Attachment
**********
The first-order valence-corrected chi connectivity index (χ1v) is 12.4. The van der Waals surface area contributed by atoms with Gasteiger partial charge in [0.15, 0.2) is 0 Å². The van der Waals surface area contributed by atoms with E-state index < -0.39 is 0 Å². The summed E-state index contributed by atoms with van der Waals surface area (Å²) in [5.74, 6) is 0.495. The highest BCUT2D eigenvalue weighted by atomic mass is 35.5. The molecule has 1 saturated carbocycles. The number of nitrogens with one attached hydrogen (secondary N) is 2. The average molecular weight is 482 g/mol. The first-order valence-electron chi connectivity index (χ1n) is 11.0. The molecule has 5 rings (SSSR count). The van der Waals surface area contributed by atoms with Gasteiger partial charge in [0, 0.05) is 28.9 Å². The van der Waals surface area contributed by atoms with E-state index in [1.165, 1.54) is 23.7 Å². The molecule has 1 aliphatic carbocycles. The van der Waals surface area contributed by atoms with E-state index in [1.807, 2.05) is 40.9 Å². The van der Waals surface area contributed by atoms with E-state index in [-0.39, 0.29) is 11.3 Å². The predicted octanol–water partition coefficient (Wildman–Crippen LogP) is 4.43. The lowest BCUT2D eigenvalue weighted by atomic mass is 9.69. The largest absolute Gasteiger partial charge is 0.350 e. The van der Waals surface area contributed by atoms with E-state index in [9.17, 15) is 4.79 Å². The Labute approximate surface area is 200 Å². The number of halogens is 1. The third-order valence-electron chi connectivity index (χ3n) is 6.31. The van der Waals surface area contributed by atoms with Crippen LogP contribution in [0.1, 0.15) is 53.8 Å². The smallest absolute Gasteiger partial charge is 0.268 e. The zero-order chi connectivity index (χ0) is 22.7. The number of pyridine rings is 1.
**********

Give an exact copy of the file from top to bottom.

The first-order valence-corrected chi connectivity index (χ1v) is 12.4. The van der Waals surface area contributed by atoms with Gasteiger partial charge in [0.15, 0.2) is 0 Å². The van der Waals surface area contributed by atoms with E-state index < -0.39 is 0 Å². The summed E-state index contributed by atoms with van der Waals surface area (Å²) in [5.74, 6) is 0.495. The highest BCUT2D eigenvalue weighted by atomic mass is 35.5. The molecule has 1 saturated carbocycles. The number of nitrogens with one attached hydrogen (secondary N) is 2. The average molecular weight is 482 g/mol. The first-order valence-electron chi connectivity index (χ1n) is 11.0. The molecule has 5 rings (SSSR count). The van der Waals surface area contributed by atoms with Gasteiger partial charge in [0, 0.05) is 28.9 Å². The van der Waals surface area contributed by atoms with E-state index in [1.165, 1.54) is 23.7 Å². The molecule has 1 aliphatic carbocycles. The van der Waals surface area contributed by atoms with E-state index in [1.807, 2.05) is 40.9 Å². The van der Waals surface area contributed by atoms with E-state index in [-0.39, 0.29) is 11.3 Å². The predicted octanol–water partition coefficient (Wildman–Crippen LogP) is 4.43. The lowest BCUT2D eigenvalue weighted by atomic mass is 9.69. The largest absolute Gasteiger partial charge is 0.350 e. The van der Waals surface area contributed by atoms with E-state index in [9.17, 15) is 4.79 Å². The Labute approximate surface area is 200 Å². The number of halogens is 1. The third-order valence-electron chi connectivity index (χ3n) is 6.31. The van der Waals surface area contributed by atoms with Crippen LogP contribution in [0.1, 0.15) is 53.8 Å². The smallest absolute Gasteiger partial charge is 0.268 e. The zero-order chi connectivity index (χ0) is 22.7. The number of pyridine rings is 1.